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GitHub vs SourceTree: What are the differences?
What is GitHub? Powerful collaboration, review, and code management for open source and private development projects. GitHub is the best place to share code with friends, co-workers, classmates, and complete strangers. Over three million people use GitHub to build amazing things together.
What is SourceTree? A free Git GUI client for Windows and macOS. Use the full capability of Git and Mercurial in the SourceTree desktop app. Manage all your repositories, hosted or local, through SourceTree's simple interface.
GitHub can be classified as a tool in the "Code Collaboration & Version Control" category, while SourceTree is grouped under "Source Code Management Desktop Apps".
Some of the features offered by GitHub are:
- Command Instructions
- Source Browser
- Git Powered Wikis
On the other hand, SourceTree provides the following key features:
- Full-powered DVCS
- Create, clone, commit, push, pull, merge, and more are all just a click away.
- Review your outgoing and incoming changesets, cherry-pick between branches, patch handling, rebase, stash, shelve, and much more.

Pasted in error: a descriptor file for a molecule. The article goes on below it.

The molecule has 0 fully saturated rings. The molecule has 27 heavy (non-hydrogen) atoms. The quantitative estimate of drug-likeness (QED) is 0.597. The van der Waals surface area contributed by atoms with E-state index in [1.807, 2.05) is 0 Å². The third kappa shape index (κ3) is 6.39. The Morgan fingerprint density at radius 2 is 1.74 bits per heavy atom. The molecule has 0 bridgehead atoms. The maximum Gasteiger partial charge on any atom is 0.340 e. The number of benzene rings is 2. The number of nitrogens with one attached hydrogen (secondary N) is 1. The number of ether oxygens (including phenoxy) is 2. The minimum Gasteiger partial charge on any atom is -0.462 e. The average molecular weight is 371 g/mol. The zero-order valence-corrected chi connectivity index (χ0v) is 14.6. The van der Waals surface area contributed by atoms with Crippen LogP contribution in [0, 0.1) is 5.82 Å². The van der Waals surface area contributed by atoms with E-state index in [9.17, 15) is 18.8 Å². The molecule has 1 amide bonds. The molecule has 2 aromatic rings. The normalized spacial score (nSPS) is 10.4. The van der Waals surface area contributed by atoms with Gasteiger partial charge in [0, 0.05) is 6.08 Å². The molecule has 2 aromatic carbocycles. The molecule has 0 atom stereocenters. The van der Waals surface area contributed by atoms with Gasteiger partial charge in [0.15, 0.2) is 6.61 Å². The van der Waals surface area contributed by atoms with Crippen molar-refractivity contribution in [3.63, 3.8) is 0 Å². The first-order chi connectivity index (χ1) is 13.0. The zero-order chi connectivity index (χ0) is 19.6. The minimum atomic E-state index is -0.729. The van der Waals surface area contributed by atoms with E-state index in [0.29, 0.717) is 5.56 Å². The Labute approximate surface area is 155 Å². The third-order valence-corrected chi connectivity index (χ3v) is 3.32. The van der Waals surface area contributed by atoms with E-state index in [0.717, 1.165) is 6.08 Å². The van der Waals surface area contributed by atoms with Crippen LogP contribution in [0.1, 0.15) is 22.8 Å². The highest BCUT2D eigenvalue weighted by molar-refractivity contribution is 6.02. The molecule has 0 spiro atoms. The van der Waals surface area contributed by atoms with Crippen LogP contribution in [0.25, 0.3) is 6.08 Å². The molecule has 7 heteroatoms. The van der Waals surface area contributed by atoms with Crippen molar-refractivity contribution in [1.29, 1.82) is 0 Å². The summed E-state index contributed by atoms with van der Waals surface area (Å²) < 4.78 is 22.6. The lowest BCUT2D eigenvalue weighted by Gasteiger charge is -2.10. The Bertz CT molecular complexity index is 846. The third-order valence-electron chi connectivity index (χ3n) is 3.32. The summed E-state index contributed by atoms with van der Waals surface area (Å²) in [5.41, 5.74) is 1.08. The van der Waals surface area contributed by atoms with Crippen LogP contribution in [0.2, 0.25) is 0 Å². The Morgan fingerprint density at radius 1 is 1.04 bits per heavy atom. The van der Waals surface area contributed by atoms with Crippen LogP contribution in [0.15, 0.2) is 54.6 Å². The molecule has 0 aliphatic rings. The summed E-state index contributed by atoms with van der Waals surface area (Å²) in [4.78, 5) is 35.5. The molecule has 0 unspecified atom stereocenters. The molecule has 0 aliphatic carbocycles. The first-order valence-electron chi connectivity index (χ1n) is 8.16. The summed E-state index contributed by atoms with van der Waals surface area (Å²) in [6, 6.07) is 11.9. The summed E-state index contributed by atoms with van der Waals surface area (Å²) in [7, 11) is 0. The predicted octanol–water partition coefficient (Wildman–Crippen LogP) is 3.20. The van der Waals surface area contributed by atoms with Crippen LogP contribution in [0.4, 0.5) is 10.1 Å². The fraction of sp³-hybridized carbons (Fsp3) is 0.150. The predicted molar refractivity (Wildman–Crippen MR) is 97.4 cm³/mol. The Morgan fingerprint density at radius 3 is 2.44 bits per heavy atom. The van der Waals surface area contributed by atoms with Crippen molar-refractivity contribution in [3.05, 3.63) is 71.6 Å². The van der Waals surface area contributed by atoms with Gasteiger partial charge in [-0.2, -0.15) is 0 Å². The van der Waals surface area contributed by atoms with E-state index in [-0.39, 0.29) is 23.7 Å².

"Open source friendly", "Easy source control" and "Nice UI" are the key factors why developers consider GitHub; whereas "Visual history and branch view", "Beautiful UI" and "Easy repository browsing" are the primary reasons why SourceTree is favored.
Airbnb, Netflix, and Medium are some of the popular companies that use GitHub, whereas SourceTree is used by 9GAG, Typeform, and Zillow. GitHub has a broader approval, being mentioned in 4712 company stacks & 6092 developers stacks; compared to SourceTree, which is listed in 618 company stacks and 414 developer stacks.
Do you review your Pull/Merge Request before assigning Reviewers?
If you work in a team opening a Pull Request (or Merge Request) looks appropriate. However, have you ever thought about opening a Pull/Merge Request when working by yourself? Here's a checklist of things you can review in your own:
- Pick the correct target branch
- Make Drafts explicit
- Name things properly
- Ask help for tools
- Remove the noise
- Fetch necessary data
- Understand Mergeability
- Pass the message
- Add screenshots
- Be found in the future
- Comment inline in your changes
Read the blog post for more detailed explanation for each item :D
What else do you review before asking for code review?
Using an inclusive language is crucial for fostering a diverse culture. Git has changed the naming conventions to be more language-inclusive, and so you should change. Our development tools, like GitHub and GitLab, already supports the change.
SourceLevel deals very nicely with repositories that changed the master branch to a more appropriate word. Besides, you can use the grep linter the look for exclusive terms contained in the source code.